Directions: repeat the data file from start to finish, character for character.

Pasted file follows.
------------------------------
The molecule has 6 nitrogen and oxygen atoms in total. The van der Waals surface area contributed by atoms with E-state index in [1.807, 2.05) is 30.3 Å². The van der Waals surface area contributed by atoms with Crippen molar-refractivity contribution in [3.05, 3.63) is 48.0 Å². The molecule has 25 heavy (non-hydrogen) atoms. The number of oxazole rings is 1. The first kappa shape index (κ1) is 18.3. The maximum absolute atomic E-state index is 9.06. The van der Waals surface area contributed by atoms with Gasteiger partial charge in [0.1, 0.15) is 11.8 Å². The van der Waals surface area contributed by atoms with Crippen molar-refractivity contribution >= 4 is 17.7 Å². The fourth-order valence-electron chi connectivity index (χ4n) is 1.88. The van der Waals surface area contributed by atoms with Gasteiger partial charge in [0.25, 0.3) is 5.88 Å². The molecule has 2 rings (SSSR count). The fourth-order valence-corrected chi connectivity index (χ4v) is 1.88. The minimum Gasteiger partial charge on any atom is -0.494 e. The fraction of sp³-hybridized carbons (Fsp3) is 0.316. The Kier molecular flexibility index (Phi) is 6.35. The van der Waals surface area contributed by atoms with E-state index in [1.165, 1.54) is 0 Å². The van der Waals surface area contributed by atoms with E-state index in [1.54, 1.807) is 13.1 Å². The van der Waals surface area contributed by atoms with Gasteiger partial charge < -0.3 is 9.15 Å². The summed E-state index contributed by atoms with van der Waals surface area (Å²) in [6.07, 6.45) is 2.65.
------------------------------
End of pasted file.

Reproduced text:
The molecule has 6 nitrogen and oxygen atoms in total. The van der Waals surface area contributed by atoms with E-state index in [1.807, 2.05) is 30.3 Å². The van der Waals surface area contributed by atoms with Crippen molar-refractivity contribution in [3.05, 3.63) is 48.0 Å². The molecule has 25 heavy (non-hydrogen) atoms. The number of oxazole rings is 1. The first kappa shape index (κ1) is 18.3. The maximum absolute atomic E-state index is 9.06. The van der Waals surface area contributed by atoms with Gasteiger partial charge in [0.1, 0.15) is 11.8 Å². The van der Waals surface area contributed by atoms with Crippen molar-refractivity contribution >= 4 is 17.7 Å². The fourth-order valence-electron chi connectivity index (χ4n) is 1.88. The van der Waals surface area contributed by atoms with Gasteiger partial charge in [0.25, 0.3) is 5.88 Å². The molecule has 2 rings (SSSR count). The fourth-order valence-corrected chi connectivity index (χ4v) is 1.88. The minimum Gasteiger partial charge on any atom is -0.494 e. The fraction of sp³-hybridized carbons (Fsp3) is 0.316. The Kier molecular flexibility index (Phi) is 6.35. The van der Waals surface area contributed by atoms with E-state index in [1.165, 1.54) is 0 Å². The van der Waals surface area contributed by atoms with E-state index in [1.54, 1.807) is 13.1 Å². The van der Waals surface area contributed by atoms with Gasteiger partial charge < -0.3 is 9.15 Å². The summed E-state index contributed by atoms with van der Waals surface area (Å²) in [6.07, 6.45) is 2.65.